This site showcases the (mostly) digital work of Andrew DiFiore from both Virtual Arts Studios and answerYES Interactive as well as random thoughts and experimental projects too volatile to be contained anywhere else.

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    Facebook Video Calling with Skype

    Facebook today announced Video Calling powered by Skype. Currently (free) one-to-one but group video chat may be in the near future according to CEO Mark Zuckerberg. This may be sooner than later given Google+ introduced video chat for up to 10 people.

    Facebook Video Calling uses a Skype plug-in that allows users to launch a video chat session in two clicks. The plug-in is downloaded on-demand so a video call can be initiated without the need to have Skype software pre-installed.

    Sarah Kessler over at Mashable put together a nice little How-To slideshow for getting started with Facebook Video Calling.

    Aside: If you have been paying attention to your stock portfolio, you’ll recall that Microsoft received FTC approval to acquire Skype for $8.5 billion in May of this year. Skype has 145 million users. No doubt the video conferencing service will now get a nice bump from Facebook’s 750 million users.

    Google+ is the search giant’s next step in Social Web and yes, it “looks” like Facebook but I don’t really care. Google is expanding its strategy and rebranding a number of popular services like Blogger (now called Google Blogs). Okay.

    I’m tempted to say that Google should stick to search.

    I’m tempted to say that Google+ is Facebook for grown ups.

    I’m tempted to post graphs that sway the argument either way.

    Truth is it is way too soon to critique or celebrate the impact Google+ will have on social media (though plenty already have from Forbes to Mashable). I welcome the obvious challenge Google poses to Facebook and other social networks. I also don’t think it matters much as an end-user if Google+ is the proverbial “killer app” or not… mainly because I like having options. So bloggers and journalists have at it and speculate until the cows come home, move into the basement, and start a public access television show. My “knee jerk” reaction is it is all good.

    In the past I’ve recommended the poor man’s online reputation manager was to use Google Alerts with Social Mention. Google today expanded Alerts with a new feature to your Dashboard called Me on the Web (located right under the Account info). This works much like Alerts where you can be notified about “mentions” on a weekly, daily, or real-time but the really nice touch is that you now have an easier way to remove unwanted information about yourself from Google Search. Learn more reading this post by Google’s Product Manager Andreas Tuerk.

    Facebook announced the completion of the Photo Tagging Auto-Suggestion feature two days ago and it immediately prompted public outcry over privacy issues (perhaps Google had something to do with this… the two online rivals haven’t exactly been playing nice lately). I don’t want to spend too much time on this as I’m sure the subject will get plenty of coverage but it would seem the real privacy issue is with the friends that upload (and tag) a photo of you.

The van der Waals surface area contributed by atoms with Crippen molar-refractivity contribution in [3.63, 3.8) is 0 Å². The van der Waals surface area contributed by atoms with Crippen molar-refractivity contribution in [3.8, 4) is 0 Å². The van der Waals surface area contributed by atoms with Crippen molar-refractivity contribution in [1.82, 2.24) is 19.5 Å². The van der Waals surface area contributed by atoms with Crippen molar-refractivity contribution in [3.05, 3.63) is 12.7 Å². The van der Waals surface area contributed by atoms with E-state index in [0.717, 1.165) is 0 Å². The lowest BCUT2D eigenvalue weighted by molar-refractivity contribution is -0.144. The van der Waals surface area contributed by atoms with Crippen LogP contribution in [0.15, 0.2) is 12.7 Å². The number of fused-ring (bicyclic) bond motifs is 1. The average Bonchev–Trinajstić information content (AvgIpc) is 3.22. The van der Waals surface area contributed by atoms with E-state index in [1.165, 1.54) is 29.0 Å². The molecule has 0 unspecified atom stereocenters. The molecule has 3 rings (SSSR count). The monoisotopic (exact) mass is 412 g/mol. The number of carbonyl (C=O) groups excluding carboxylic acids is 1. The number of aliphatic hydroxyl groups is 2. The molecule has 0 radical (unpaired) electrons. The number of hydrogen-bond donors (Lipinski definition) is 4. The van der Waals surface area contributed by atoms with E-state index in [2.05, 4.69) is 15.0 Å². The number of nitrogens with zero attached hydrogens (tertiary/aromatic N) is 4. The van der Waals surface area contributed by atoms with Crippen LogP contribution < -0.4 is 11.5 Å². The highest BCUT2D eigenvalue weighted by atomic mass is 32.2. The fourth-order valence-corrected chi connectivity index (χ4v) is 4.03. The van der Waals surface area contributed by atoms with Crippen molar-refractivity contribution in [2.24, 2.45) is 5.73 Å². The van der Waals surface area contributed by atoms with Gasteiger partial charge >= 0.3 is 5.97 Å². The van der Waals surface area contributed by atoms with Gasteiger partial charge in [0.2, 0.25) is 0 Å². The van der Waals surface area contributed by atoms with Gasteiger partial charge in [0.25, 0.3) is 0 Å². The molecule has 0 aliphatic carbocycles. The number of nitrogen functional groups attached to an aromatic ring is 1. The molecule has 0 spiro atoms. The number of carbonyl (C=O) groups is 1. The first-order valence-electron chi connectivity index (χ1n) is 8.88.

The world has gone digital. Does anyone print photos anymore? In 2010 the last photo lab in the world stopped taking new rolls of Kodachrome film (sorry, Paul Simon). Gee, I hope my Facebook account will still be around long after I’m gone so my great-great-grandchildren can see what I looked like. Without any clear answer how to keep our binary memories safe forever, digital preservationists suggest having multiple copies in multiple places. Ouch! Sounds like I’m gonna need an organizational coach. I wonder if the Sumerians contemplated this dilemma 5,000 years ago.

    Photo uploads are one of the most popular features on Facebook and according to Mark Zuckerberg, members add over 100 millions tags to their photos everyday (roughly 2.5 billion photos are uploaded every month). Facebook using facial recognition to auto-tag photos simply saves time. Chances are your pretty mug is already in somebody’s online photo album… photo tagging just makes it easier for you to know where. In fact, when you’re tagged in a photo, Facebook sends you an email (or an on-site notification) letting you know a friend has uploaded a photo of you, giving you the opportunity to ask that friend to remove the photo or at least limit its visibility.

    If you’re really uncomfortable having photos of yourself tagged, here is a step-by-step guide on how to disable the Facebook facial recognition feature.

    Shortly after we launched the CONNECT Computer website, we were asked to design, write, and manage a monthly newsletter for ongoing client communications as well as provide useful insight into the IT industry for those who opt-in (via website, email blasts, and social media channels). After some A-B testing, this design layout below proved to be the most engaging for CONNECT’s subscribers. Each newsletter would have a different “theme” such as Security Issue, Support Issue, or Breathe Deep Issue (below). On average, we see 18% to 24% click throughs to full stories residing on the website (industry average for IT is only 15%).

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